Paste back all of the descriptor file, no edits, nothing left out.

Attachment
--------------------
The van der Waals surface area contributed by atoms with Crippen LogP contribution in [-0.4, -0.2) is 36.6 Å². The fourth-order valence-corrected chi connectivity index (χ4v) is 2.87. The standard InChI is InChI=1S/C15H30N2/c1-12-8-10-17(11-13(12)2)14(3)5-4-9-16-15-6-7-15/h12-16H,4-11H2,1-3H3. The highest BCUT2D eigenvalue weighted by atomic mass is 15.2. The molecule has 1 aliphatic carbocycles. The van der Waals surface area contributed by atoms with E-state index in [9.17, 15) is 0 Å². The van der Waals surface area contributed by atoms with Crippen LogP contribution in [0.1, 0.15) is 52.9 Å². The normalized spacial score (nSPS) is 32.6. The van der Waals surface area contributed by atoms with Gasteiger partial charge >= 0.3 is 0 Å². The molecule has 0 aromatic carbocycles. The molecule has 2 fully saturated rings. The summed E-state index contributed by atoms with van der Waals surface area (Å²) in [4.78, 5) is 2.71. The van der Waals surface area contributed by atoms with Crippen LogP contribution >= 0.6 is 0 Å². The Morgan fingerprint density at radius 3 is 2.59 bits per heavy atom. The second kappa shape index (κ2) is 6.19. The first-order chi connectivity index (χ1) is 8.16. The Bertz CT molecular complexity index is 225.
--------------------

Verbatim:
The van der Waals surface area contributed by atoms with Crippen LogP contribution in [-0.4, -0.2) is 36.6 Å². The fourth-order valence-corrected chi connectivity index (χ4v) is 2.87. The standard InChI is InChI=1S/C15H30N2/c1-12-8-10-17(11-13(12)2)14(3)5-4-9-16-15-6-7-15/h12-16H,4-11H2,1-3H3. The highest BCUT2D eigenvalue weighted by atomic mass is 15.2. The molecule has 1 aliphatic carbocycles. The van der Waals surface area contributed by atoms with E-state index in [9.17, 15) is 0 Å². The van der Waals surface area contributed by atoms with Crippen LogP contribution in [0.1, 0.15) is 52.9 Å². The normalized spacial score (nSPS) is 32.6. The van der Waals surface area contributed by atoms with Gasteiger partial charge >= 0.3 is 0 Å². The molecule has 0 aromatic carbocycles. The molecule has 2 fully saturated rings. The summed E-state index contributed by atoms with van der Waals surface area (Å²) in [4.78, 5) is 2.71. The van der Waals surface area contributed by atoms with Crippen LogP contribution >= 0.6 is 0 Å². The Morgan fingerprint density at radius 3 is 2.59 bits per heavy atom. The second kappa shape index (κ2) is 6.19. The first-order chi connectivity index (χ1) is 8.16. The Bertz CT molecular complexity index is 225.